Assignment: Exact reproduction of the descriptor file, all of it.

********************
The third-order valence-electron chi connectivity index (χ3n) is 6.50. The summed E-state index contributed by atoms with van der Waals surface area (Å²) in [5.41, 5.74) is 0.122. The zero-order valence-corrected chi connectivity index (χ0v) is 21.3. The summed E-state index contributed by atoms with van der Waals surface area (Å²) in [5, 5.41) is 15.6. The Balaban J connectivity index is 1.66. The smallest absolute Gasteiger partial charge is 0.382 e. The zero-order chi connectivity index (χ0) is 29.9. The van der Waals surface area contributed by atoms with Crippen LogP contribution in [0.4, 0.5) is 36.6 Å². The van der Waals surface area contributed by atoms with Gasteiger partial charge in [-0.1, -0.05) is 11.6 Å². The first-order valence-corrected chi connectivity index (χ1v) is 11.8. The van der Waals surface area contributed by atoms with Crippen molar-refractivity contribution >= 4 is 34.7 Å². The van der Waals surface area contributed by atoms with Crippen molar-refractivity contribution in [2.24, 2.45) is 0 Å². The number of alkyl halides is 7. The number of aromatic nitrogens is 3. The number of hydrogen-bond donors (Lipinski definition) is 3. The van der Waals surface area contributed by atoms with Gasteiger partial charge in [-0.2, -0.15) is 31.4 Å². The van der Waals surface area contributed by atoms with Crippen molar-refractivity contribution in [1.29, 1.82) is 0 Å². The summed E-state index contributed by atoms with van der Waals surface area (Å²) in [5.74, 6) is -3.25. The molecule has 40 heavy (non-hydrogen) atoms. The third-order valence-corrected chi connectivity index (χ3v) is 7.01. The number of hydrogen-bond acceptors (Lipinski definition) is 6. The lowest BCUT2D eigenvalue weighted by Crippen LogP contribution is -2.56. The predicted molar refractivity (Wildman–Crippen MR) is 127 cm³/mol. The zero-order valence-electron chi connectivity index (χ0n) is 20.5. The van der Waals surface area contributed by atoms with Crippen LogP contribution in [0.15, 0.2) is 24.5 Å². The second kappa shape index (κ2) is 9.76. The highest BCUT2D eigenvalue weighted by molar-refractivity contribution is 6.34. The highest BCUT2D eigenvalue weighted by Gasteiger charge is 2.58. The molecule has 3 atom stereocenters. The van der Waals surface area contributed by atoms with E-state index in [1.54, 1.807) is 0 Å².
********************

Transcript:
The third-order valence-electron chi connectivity index (χ3n) is 6.50. The summed E-state index contributed by atoms with van der Waals surface area (Å²) in [5.41, 5.74) is 0.122. The zero-order valence-corrected chi connectivity index (χ0v) is 21.3. The summed E-state index contributed by atoms with van der Waals surface area (Å²) in [5, 5.41) is 15.6. The Balaban J connectivity index is 1.66. The smallest absolute Gasteiger partial charge is 0.382 e. The zero-order chi connectivity index (χ0) is 29.9. The van der Waals surface area contributed by atoms with Crippen LogP contribution in [0.4, 0.5) is 36.6 Å². The van der Waals surface area contributed by atoms with Gasteiger partial charge in [-0.1, -0.05) is 11.6 Å². The first-order valence-corrected chi connectivity index (χ1v) is 11.8. The van der Waals surface area contributed by atoms with Crippen molar-refractivity contribution >= 4 is 34.7 Å². The van der Waals surface area contributed by atoms with Crippen molar-refractivity contribution in [2.24, 2.45) is 0 Å². The number of alkyl halides is 7. The number of aromatic nitrogens is 3. The number of hydrogen-bond donors (Lipinski definition) is 3. The van der Waals surface area contributed by atoms with Gasteiger partial charge in [-0.2, -0.15) is 31.4 Å². The van der Waals surface area contributed by atoms with Crippen molar-refractivity contribution in [1.29, 1.82) is 0 Å². The summed E-state index contributed by atoms with van der Waals surface area (Å²) in [5.74, 6) is -3.25. The molecule has 40 heavy (non-hydrogen) atoms. The third-order valence-corrected chi connectivity index (χ3v) is 7.01. The number of hydrogen-bond acceptors (Lipinski definition) is 6. The lowest BCUT2D eigenvalue weighted by Crippen LogP contribution is -2.56. The predicted molar refractivity (Wildman–Crippen MR) is 127 cm³/mol. The zero-order valence-electron chi connectivity index (χ0n) is 20.5. The van der Waals surface area contributed by atoms with Crippen LogP contribution in [0.15, 0.2) is 24.5 Å². The second kappa shape index (κ2) is 9.76. The highest BCUT2D eigenvalue weighted by molar-refractivity contribution is 6.34. The highest BCUT2D eigenvalue weighted by Gasteiger charge is 2.58. The molecule has 3 atom stereocenters. The van der Waals surface area contributed by atoms with E-state index in [1.54, 1.807) is 0 Å².